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Personal Injury Law Journal: March 2011

Simon Emslie investigates how insurers can strike back

After lengthy proceedings with much medical and other expert evidence, an assessment of damages hearing takes place resulting in a substantial award to reflect the claimant’s significant persisting level of disability. That award of damages is paid by the insurer, costs are paid and files are about to be archived. The insurer suddenly then produces hours of recent covert video footage of the claimant and contends that he was not as seriously disabled as he had claimed at trial. They want the award of damages set aside. What happens next? That was the question facing the Court of Appeal in the case of Martin Raymond Owens v Mark Noble [2010].

Andrew Hogan considers whether we have reached the end of success fees

On 18 January 2011, the Fourth Section of the European Court of Human Rights handed down judgment in the case of MGN v The United Kingdom [2008], wherein the European Court of Human Rights ruled that the success fees awarded to Naomi Campbell’s lawyers in hard-fought domestic litigation, and assessed on perfectly conventional principles in the United Kingdom courts, were a disproportionate interference with MGN’s rights under article 10 of the European Convention on Human Rights.

Tim Petts looks at how far Everett v Comojo (UK) Ltd [2011] can take us

The basic facts of this personal injury claim are sadly not uncommon, and those with experience in criminal practice (or who read local newspapers) will be all too aware of the possibility of nightclub arguments turning nasty. Robert and Carl go to a London hotel’s nightclub as guests of a member, a dispute breaks out about the group’s behaviour towards a waitress and Cecil, a guest of another member, stabs them with a concealed weapon. He had not been searched on entry. The waitress in question had thought that something might happen between the two groups but had not alerted the doormen, although she was in the middle of discussing the matter with the bar manager. Should the nightclub’s management be held liable for these injuries and, if so, upon what legal basis?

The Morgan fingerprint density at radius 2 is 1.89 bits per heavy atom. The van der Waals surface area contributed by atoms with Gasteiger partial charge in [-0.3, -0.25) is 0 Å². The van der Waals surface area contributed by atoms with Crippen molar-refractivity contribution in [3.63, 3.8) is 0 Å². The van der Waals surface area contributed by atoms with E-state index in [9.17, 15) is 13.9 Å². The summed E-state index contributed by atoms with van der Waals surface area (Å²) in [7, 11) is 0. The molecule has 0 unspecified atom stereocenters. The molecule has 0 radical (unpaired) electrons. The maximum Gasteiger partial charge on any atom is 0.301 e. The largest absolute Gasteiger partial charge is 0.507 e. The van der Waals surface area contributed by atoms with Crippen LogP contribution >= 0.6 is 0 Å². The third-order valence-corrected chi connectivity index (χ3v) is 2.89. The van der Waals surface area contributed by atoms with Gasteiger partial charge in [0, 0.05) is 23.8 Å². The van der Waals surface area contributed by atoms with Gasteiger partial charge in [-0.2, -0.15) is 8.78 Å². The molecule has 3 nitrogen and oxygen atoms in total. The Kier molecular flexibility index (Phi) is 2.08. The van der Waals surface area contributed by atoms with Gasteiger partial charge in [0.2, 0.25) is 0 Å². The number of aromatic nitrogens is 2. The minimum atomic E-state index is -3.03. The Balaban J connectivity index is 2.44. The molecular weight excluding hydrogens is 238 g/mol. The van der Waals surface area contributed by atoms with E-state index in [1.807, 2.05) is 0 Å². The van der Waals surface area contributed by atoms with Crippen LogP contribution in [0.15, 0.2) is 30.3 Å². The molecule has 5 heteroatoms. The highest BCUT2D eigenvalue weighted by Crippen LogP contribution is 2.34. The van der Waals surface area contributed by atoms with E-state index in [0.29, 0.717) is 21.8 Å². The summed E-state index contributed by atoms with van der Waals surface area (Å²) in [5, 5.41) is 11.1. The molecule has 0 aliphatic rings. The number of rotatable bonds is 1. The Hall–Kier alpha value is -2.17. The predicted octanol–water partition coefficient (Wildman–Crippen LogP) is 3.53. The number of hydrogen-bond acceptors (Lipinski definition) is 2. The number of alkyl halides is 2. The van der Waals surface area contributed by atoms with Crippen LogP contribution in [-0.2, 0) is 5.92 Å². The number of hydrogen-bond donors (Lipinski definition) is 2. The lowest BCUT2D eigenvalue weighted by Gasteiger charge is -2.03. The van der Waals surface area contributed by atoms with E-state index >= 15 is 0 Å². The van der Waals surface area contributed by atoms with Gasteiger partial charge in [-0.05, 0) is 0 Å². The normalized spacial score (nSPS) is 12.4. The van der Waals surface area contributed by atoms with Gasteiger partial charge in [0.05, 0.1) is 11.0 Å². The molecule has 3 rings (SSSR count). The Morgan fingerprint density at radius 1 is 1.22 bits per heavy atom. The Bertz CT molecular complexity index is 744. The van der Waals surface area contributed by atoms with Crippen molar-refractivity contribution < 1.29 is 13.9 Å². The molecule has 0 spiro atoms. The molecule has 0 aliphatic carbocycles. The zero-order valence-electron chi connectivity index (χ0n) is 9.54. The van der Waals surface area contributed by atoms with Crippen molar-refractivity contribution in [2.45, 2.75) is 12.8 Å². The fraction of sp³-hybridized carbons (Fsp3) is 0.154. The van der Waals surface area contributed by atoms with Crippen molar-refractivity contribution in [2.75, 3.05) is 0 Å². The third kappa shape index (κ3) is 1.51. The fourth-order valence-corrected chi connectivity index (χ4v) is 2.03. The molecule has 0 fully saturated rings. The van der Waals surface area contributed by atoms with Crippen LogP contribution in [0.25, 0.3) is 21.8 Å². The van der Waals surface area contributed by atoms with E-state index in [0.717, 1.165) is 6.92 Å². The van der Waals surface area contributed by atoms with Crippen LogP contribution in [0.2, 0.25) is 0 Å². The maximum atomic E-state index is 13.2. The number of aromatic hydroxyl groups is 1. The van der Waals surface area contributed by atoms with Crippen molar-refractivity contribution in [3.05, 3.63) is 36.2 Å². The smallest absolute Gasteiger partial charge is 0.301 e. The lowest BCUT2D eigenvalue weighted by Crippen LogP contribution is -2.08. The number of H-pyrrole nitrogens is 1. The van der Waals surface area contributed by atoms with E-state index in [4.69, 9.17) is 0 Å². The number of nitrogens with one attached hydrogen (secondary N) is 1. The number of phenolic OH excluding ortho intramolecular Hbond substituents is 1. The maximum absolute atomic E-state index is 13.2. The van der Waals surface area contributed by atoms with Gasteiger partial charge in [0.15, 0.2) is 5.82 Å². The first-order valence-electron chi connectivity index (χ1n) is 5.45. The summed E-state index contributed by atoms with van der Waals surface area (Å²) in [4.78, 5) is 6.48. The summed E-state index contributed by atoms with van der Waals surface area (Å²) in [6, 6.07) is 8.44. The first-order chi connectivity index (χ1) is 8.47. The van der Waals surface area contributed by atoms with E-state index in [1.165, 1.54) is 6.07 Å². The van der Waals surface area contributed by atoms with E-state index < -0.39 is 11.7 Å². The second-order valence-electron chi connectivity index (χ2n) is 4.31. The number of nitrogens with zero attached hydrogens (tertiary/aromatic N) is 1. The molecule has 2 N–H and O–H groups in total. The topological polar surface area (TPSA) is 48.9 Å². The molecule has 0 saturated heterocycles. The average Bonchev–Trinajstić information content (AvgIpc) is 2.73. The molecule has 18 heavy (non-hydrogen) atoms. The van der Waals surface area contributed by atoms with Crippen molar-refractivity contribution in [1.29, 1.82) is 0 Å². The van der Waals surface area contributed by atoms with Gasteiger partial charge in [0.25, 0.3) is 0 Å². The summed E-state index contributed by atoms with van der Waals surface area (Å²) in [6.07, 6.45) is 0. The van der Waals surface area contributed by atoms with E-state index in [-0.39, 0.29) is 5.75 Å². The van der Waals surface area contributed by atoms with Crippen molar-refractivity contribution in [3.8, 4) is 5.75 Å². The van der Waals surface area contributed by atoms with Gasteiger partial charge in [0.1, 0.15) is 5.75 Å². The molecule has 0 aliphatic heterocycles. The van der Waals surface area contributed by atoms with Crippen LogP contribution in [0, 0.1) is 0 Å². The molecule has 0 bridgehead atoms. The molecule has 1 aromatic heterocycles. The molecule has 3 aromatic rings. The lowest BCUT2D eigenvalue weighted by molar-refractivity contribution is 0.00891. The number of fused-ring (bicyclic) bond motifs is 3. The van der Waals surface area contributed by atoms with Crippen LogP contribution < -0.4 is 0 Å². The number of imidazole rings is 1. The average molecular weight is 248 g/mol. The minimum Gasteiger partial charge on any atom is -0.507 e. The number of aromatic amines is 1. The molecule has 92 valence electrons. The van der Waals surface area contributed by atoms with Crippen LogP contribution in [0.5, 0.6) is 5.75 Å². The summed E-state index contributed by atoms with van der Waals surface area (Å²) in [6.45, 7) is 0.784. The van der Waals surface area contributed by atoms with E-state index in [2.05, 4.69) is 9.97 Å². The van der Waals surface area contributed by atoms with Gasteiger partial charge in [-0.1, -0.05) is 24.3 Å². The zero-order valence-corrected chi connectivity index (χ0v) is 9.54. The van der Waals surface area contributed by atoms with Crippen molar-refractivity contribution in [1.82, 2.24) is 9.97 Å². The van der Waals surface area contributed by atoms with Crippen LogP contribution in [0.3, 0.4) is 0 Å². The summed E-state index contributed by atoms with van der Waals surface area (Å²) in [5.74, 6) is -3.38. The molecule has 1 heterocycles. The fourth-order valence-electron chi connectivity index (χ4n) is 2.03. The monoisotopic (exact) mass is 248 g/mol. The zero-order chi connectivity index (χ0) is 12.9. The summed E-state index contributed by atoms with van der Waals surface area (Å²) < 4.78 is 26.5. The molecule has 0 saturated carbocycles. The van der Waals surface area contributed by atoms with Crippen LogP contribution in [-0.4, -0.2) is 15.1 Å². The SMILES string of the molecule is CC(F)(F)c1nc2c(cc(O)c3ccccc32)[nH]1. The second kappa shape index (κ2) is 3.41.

Anthony Gold

Stephanie Prior reviews the legal implications of the Implanon contraceptive device

Over the last 12 years, Implanon, the only subdermal contraceptive available in the UK, has been used by thousands of women.

Nick Leech and Andrew Sands outline recent developments in the protection of cash balances, and the impact for personal injury victims

Much of the economic and financial news over recent times has concentrated on the VAT rate rise, reducing debt, fiscal austerity and the possibility of a double-dip recession. Although the banking crisis and the credit crunch now make up less of the headlines, most professionals and their clients are still rightly concerned about financial security and investor protection for their cash deposits. Many have spread their cash between several intuitions for added security.

Paul Jones discusses when a 100% success fee applies

Fixed success fees in RTA claims, accidents at work and industrial disease claims have undoubtedly resulted in fewer arguments over the level of success fees in such cases. However, one area that continues to generate friction is the jump to a 100% success fee for any such case that ‘concludes at trial’. While one would think that this phrase was fairly self evident, the world of costs loves nothing more than a good argument over semantics, as can be seen from the recent case of Amin & anor v Mullings & anor [2011].

Susan Freeborn assesses the legal status of the fetus

Why is it that a woman is entitled to refuse treatment in utero for her unborn child but, once delivered, that child can receive treatment in the face of parental opposition if a court sanctions it? The unique legal status of the fetus is a challenging and fascinating topic.